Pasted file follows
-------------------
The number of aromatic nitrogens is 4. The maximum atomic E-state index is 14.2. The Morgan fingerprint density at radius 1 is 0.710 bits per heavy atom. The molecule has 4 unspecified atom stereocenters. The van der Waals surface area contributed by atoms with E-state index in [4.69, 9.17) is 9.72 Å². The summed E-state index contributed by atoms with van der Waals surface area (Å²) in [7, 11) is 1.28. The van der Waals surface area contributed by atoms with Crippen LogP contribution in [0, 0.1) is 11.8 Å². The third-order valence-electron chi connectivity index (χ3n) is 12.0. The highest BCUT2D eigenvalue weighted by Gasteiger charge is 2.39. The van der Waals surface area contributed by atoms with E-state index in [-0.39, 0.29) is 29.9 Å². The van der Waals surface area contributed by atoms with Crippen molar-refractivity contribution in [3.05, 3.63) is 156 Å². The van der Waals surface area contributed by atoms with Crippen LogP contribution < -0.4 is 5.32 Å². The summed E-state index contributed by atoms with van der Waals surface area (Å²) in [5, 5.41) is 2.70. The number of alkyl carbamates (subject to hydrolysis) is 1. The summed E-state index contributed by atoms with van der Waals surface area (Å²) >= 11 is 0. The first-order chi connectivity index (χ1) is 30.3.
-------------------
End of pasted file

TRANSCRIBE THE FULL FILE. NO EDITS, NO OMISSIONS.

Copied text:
The number of aromatic nitrogens is 4. The maximum atomic E-state index is 14.2. The Morgan fingerprint density at radius 1 is 0.710 bits per heavy atom. The molecule has 4 unspecified atom stereocenters. The van der Waals surface area contributed by atoms with E-state index in [4.69, 9.17) is 9.72 Å². The summed E-state index contributed by atoms with van der Waals surface area (Å²) in [7, 11) is 1.28. The van der Waals surface area contributed by atoms with Crippen LogP contribution in [0, 0.1) is 11.8 Å². The third-order valence-electron chi connectivity index (χ3n) is 12.0. The highest BCUT2D eigenvalue weighted by Gasteiger charge is 2.39. The van der Waals surface area contributed by atoms with E-state index in [-0.39, 0.29) is 29.9 Å². The van der Waals surface area contributed by atoms with Crippen molar-refractivity contribution in [3.05, 3.63) is 156 Å². The van der Waals surface area contributed by atoms with Crippen LogP contribution < -0.4 is 5.32 Å². The summed E-state index contributed by atoms with van der Waals surface area (Å²) in [5, 5.41) is 2.70. The number of alkyl carbamates (subject to hydrolysis) is 1. The summed E-state index contributed by atoms with van der Waals surface area (Å²) >= 11 is 0. The first-order chi connectivity index (χ1) is 30.3.